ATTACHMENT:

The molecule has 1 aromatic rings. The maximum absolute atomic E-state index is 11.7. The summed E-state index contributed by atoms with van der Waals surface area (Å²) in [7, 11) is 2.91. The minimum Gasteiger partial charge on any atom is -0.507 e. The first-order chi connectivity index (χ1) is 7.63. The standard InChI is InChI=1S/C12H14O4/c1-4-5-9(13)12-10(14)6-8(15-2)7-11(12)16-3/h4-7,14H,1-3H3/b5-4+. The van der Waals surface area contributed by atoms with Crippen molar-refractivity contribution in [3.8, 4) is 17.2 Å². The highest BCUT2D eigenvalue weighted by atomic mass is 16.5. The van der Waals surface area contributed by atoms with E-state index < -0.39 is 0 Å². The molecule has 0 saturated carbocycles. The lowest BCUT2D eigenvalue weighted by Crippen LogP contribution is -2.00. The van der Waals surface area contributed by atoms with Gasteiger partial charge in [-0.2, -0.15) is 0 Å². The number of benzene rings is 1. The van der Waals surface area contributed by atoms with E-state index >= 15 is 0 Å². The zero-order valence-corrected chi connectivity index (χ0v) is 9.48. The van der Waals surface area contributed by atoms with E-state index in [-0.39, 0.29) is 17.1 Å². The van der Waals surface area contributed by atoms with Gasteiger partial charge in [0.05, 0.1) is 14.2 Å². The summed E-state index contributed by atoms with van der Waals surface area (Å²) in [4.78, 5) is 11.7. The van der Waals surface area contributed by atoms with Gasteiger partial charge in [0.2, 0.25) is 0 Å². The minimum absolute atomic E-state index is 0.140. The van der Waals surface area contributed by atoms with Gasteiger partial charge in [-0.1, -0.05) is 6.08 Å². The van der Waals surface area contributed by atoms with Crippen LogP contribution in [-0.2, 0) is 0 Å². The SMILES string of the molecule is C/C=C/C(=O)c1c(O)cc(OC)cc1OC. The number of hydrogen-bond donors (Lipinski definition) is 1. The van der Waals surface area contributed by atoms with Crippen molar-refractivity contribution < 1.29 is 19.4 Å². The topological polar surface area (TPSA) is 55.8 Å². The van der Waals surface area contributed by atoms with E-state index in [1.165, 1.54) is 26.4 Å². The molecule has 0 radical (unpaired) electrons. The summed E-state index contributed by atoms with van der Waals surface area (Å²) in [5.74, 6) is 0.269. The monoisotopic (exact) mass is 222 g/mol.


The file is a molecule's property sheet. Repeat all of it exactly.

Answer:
The molecule has 1 aromatic rings. The maximum absolute atomic E-state index is 11.7. The summed E-state index contributed by atoms with van der Waals surface area (Å²) in [7, 11) is 2.91. The minimum Gasteiger partial charge on any atom is -0.507 e. The first-order chi connectivity index (χ1) is 7.63. The standard InChI is InChI=1S/C12H14O4/c1-4-5-9(13)12-10(14)6-8(15-2)7-11(12)16-3/h4-7,14H,1-3H3/b5-4+. The van der Waals surface area contributed by atoms with Crippen molar-refractivity contribution in [3.8, 4) is 17.2 Å². The highest BCUT2D eigenvalue weighted by atomic mass is 16.5. The van der Waals surface area contributed by atoms with E-state index < -0.39 is 0 Å². The molecule has 0 saturated carbocycles. The lowest BCUT2D eigenvalue weighted by Crippen LogP contribution is -2.00. The van der Waals surface area contributed by atoms with Gasteiger partial charge in [-0.2, -0.15) is 0 Å². The number of benzene rings is 1. The van der Waals surface area contributed by atoms with E-state index >= 15 is 0 Å². The zero-order valence-corrected chi connectivity index (χ0v) is 9.48. The van der Waals surface area contributed by atoms with E-state index in [-0.39, 0.29) is 17.1 Å². The van der Waals surface area contributed by atoms with Gasteiger partial charge in [0.05, 0.1) is 14.2 Å². The summed E-state index contributed by atoms with van der Waals surface area (Å²) in [4.78, 5) is 11.7. The van der Waals surface area contributed by atoms with Gasteiger partial charge in [0.2, 0.25) is 0 Å². The minimum absolute atomic E-state index is 0.140. The van der Waals surface area contributed by atoms with Gasteiger partial charge in [-0.1, -0.05) is 6.08 Å². The van der Waals surface area contributed by atoms with Crippen LogP contribution in [-0.2, 0) is 0 Å². The SMILES string of the molecule is C/C=C/C(=O)c1c(O)cc(OC)cc1OC. The number of hydrogen-bond donors (Lipinski definition) is 1. The van der Waals surface area contributed by atoms with Crippen molar-refractivity contribution < 1.29 is 19.4 Å². The topological polar surface area (TPSA) is 55.8 Å². The van der Waals surface area contributed by atoms with E-state index in [1.165, 1.54) is 26.4 Å². The molecule has 0 radical (unpaired) electrons. The summed E-state index contributed by atoms with van der Waals surface area (Å²) in [5.74, 6) is 0.269. The monoisotopic (exact) mass is 222 g/mol.